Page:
Needless to say, it has been another frustrating week when it comes to training. It isn’t just the weather and the lack of light. The primary issue is time. There just doesn’t seem to be enough of it. So, when I do get on the bike, I want to make the most of it.
Yesterday, that didn’t work out. I ran into some frustration ON the bike. However, I learned a lesson through it.
I rushed home in hopes of squeezing in my 1 x (3 min. PI with 3 min. RBI) workout before grabbing a quick bite to eat and heading out the door for an evening engagement. Things started out pretty well and the clock informed me that I would get in a solid hour of spinning. I settled in to get it done.
As I neared the end of my 15 minute warmup, I started to ramp up the resistance. Then I shifted in a lower gear and moved the wattage up over 350 watts. At around 93 rpm I was feeling pretty good. Good vibes were starting to tingle my psyche.
The Garmin was showing a consistent pace of 93 to 94 rpm and I was watching it to keep it steady. Then suddenly the Garmin showed 0 on all the readouts. After about a second, which seemed much longer, the rpm and wattage appeared again. Hmmmmm, I wondered what caused that.
Then it happened again! I finished out that first interval with the readout coming and going. The only thing I could think of was that I was ruining my average wattage for the interval!
Once I started my Recover Between Interval section, I stopped the trainer and got off the check out the battery connections in my Quarq. It all seemed to be fine. Perhaps the rest of the session would okay.
Time now for the second Power Interval. The good vibes were gone. It wasn’t that I was finding the interval overly hard. It was that my mind was now distracted by the Garmin readout.
Sure enough, the glitch appeared again. It seemed to happen anytime I was pedaling for any consistent period of time above 350 watts. If I stayed below that, it didn’t seem to flake out on me.
I felt the frustration welling up in me. It isn’t just that by itself that caused it. It was more of the straw that broke the camel’s back deal. It was hard enough to find the time to get on the bike. NOW, I had to deal with issue while I was on it. I couldn’t escape!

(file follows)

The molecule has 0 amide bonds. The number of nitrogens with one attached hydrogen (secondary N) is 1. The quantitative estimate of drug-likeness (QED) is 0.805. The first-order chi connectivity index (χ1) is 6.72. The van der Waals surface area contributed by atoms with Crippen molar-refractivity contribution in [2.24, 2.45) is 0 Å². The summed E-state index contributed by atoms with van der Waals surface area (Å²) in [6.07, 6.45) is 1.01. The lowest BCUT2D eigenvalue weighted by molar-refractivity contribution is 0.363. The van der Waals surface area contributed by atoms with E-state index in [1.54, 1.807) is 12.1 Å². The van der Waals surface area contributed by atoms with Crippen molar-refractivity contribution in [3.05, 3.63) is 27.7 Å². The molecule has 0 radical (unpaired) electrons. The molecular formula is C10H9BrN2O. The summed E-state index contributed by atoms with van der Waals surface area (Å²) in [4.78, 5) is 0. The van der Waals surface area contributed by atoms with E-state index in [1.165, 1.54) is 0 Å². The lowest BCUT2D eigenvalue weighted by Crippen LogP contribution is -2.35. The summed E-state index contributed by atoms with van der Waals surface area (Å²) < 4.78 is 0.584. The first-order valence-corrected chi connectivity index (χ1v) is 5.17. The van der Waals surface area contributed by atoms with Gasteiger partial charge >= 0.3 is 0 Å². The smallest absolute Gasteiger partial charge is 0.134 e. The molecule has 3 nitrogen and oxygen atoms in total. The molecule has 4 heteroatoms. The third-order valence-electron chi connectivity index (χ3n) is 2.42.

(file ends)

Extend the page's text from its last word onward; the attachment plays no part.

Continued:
Then I paused to consider the stupidity of my reaction. Just because my Garmin wasn’t recording my wattage doesn’t mean I wasn’t producing it. Just because my TrainingPeaks would record 235 watts for that first 3 minutes doesn’t mean that I wasn’t averaging over 350.
Why was I don’t this? Was it so I could record it somewhere or because I was wanting to improve my stamina in those hard efforts that come in a race? If it was the former, then I had reason to be frustrated. If it was the later (as it should be) then I was right on target.
So, going into the third interval, I put the Garmin out of my mind. Now it was just about the workout. I was still getting enough of a reading to know whether I was in the proper zone. Who cares if it didn’t record accurately in the database.
Interestingly, I started to have to pace myself a bit more in the fourth interval. The average wattage began to drop below 350 and, sure enough, the glitch disappeared. Most of the third and the final three intervals recorded just fine.
What was my lesson learned? Chill out, man! In a world of check lists, to do items and schedules, sometimes you need to remind yourself why you have the scheduling and management tools that you use. You have to be sure that you are using them and not the other way around.
Powermeters, cycling computers, heart rate monitors, etc., etc. are cool tools. They can be very helpful. However, if your ride is frustrating to you because your computer battery went dead and now you won’t know how many miles you rode… that computer just became more important than the bike to which it is connected.
Next time that happens to me I’m going to look at it as an opportunity and a reminder to focus even more on the enjoyment and love of the activity. If you ride your bike and your cycling computer doesn’t record it, did you ride? What a silly question.